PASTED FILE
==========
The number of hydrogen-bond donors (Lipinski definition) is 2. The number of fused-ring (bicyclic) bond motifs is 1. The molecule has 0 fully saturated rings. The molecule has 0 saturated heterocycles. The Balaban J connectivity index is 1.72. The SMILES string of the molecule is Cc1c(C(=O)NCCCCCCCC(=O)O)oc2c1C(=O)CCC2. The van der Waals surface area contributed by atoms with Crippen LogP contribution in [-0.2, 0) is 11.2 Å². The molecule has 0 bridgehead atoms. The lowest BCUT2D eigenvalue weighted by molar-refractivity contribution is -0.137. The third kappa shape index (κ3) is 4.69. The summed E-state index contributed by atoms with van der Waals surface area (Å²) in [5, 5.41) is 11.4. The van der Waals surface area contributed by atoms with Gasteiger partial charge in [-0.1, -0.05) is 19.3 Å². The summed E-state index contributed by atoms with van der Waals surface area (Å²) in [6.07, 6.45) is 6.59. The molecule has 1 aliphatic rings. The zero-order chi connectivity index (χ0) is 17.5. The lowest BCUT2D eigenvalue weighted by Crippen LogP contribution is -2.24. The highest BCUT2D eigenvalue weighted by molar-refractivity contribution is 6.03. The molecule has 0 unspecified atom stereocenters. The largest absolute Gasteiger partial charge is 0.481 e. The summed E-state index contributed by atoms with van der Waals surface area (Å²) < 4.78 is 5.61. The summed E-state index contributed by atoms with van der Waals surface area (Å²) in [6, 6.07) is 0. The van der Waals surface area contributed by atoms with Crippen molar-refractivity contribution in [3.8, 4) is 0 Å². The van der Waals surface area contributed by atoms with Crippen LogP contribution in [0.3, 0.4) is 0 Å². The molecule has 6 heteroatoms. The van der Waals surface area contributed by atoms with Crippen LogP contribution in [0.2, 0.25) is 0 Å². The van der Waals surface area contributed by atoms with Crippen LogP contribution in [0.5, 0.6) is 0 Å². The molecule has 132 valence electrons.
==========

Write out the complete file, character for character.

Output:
The number of hydrogen-bond donors (Lipinski definition) is 2. The number of fused-ring (bicyclic) bond motifs is 1. The molecule has 0 fully saturated rings. The molecule has 0 saturated heterocycles. The Balaban J connectivity index is 1.72. The SMILES string of the molecule is Cc1c(C(=O)NCCCCCCCC(=O)O)oc2c1C(=O)CCC2. The van der Waals surface area contributed by atoms with Crippen LogP contribution in [-0.2, 0) is 11.2 Å². The molecule has 0 bridgehead atoms. The lowest BCUT2D eigenvalue weighted by molar-refractivity contribution is -0.137. The third kappa shape index (κ3) is 4.69. The summed E-state index contributed by atoms with van der Waals surface area (Å²) in [5, 5.41) is 11.4. The van der Waals surface area contributed by atoms with Gasteiger partial charge in [-0.1, -0.05) is 19.3 Å². The summed E-state index contributed by atoms with van der Waals surface area (Å²) in [6.07, 6.45) is 6.59. The molecule has 1 aliphatic rings. The zero-order chi connectivity index (χ0) is 17.5. The lowest BCUT2D eigenvalue weighted by Crippen LogP contribution is -2.24. The highest BCUT2D eigenvalue weighted by molar-refractivity contribution is 6.03. The molecule has 0 unspecified atom stereocenters. The largest absolute Gasteiger partial charge is 0.481 e. The summed E-state index contributed by atoms with van der Waals surface area (Å²) < 4.78 is 5.61. The summed E-state index contributed by atoms with van der Waals surface area (Å²) in [6, 6.07) is 0. The van der Waals surface area contributed by atoms with Crippen molar-refractivity contribution in [3.8, 4) is 0 Å². The van der Waals surface area contributed by atoms with Crippen LogP contribution in [0.3, 0.4) is 0 Å². The molecule has 6 heteroatoms. The van der Waals surface area contributed by atoms with Crippen LogP contribution in [0.2, 0.25) is 0 Å². The van der Waals surface area contributed by atoms with Crippen LogP contribution in [0.5, 0.6) is 0 Å². The molecule has 132 valence electrons.